The Plight of Pernambuco

by William Bartruff, Violin Maker

Since about 1786, when FranÁoise Xavier Tourte (1747-1835) created the modern version of the bow used for all bowed stringed instruments, pernambuco (Pau-Brazil) wood has been the standard material for bow making. Tourte surely noticed a strange, new type of wood introduced by the Portuguese from Brazil. This wood was pernambuco which was imported for use as a reddish dye. Tourte was struggling with his new bow design and tried the wood. It worked perfectly. Strong and flexible, pernambuco allowed the musician better control over his instrument and withstood heavy use.

Pernambuco in bloom.
Caesalpinia echinata in bloom
Photo: Ad Naturam

Now, many years later, pernambuco wood is quickly becoming scarce. Found only in the Mata Atlantica region of Brazil, pernambuco is listed by the IUCN as endangered and will thus be subject to international trade restrictions (CITES). And though there was a time when ivory, tortoise shell and ebony were also used extensively in bow making, bow makers have found various substitutes to adorn their works. However, there is no good substitute for the wood used to make the bow itself. Although a carbon fiber bow has been invented, most musicians eschew this in favor of the traditional pernambuco wood bows because of their "feel" on the strings.

The links on this page provide additional information. Please take the time to inform yourself and get involved. The concert you save may be your own. And thanks for listening!

Brazilwood (Caesalpinia Echinata) in Brazil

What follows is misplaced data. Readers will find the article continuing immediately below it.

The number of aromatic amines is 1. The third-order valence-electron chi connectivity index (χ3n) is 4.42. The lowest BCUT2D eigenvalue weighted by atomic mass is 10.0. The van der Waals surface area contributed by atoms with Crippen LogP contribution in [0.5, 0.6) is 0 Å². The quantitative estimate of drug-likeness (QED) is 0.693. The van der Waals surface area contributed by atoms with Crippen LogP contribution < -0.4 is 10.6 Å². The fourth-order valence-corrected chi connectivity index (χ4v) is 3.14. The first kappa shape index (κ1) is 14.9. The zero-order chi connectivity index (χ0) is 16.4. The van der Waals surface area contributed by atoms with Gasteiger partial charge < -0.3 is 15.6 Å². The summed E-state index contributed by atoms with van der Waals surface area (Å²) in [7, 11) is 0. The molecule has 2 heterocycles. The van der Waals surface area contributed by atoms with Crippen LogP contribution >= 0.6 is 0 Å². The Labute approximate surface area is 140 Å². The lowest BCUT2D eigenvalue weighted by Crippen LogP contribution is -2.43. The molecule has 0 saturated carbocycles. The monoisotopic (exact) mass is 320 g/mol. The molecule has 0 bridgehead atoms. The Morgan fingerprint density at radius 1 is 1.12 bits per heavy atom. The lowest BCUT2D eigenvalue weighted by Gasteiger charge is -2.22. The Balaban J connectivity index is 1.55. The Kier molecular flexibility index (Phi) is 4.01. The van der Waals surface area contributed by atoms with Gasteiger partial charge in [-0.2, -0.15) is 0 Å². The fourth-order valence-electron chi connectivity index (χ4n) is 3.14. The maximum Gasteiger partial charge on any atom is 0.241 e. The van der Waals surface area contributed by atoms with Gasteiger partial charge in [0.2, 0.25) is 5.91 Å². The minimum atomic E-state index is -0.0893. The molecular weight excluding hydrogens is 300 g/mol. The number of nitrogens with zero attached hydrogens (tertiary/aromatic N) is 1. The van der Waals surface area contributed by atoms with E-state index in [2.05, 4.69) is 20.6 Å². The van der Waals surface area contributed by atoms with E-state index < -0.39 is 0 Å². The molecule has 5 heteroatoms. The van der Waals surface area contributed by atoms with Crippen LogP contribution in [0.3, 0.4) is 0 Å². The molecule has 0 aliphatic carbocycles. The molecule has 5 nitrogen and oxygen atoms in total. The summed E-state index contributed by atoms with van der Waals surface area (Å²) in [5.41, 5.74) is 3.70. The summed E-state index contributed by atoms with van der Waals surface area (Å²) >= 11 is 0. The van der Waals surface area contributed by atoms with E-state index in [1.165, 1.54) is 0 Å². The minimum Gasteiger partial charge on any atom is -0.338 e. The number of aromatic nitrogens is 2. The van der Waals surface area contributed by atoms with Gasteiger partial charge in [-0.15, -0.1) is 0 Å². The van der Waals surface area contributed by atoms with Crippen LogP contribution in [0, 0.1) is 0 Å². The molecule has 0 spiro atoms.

"Brazilwood (Caesalpinia echinata) is the national tree of Brazil, where it is commonly known as pau brasil. After many years of harvesting, this species is on the verge of extinction. Despite Brazilwood's inclusion on CITES Appendix II and the Brazilian threatened plant species list, exploitation continues due to its extremely dense hardwood ideal for making bows for stringed musical instruments"...[more](pdf)

"Paubrasilia is a genus of flowering plants in the legume family, Fabaceae. The sole species it contains, P. echinata, is a Brazilian timber tree commonly known as Pernambuco tree or Brazilwood (Portuguese: Pau de Pernambuco, Pau-Brasil; Tupi Ibirapitanga). This plant has a dense, orange-red heartwood that takes a high shine, and it is the premier wood used for making bows for stringed instruments. The wood also yields a red dye called brazilin, which oxidizes to brazilein."...[more]

Arcos Brazil
Pernambuco Wood
"The ceaseless exploitation of brazilwood (caesalpinia echinata Lam., known in the bow business as Pernambuco wood) on the coast of Brazil between 1501 and 1857 was responsible not only for the name given to the land and its people"...[more]

Global Trees Campaign
Pau Brasil
"The pau brasil is the national tree of Brazil, the country to which it gave its name. The species is only found within several remnants of the Atlantic Coastal Forest where it provides important habitat for orchids and other epiphytes."...[more]

Russ Rymer
Out of Pernambuco
" level bows can only be made of one known material, a wood that is increasingly rare from a tree that is imperiled. Facing the extinction of their craft and the end of classical music as we are used to hearing it, bow makers are abandoning their workshops in the capitals of Western culture and invading the forests of Brazil, the only place where the pernambuco tree grows, to mount an international rescue effort."...[more]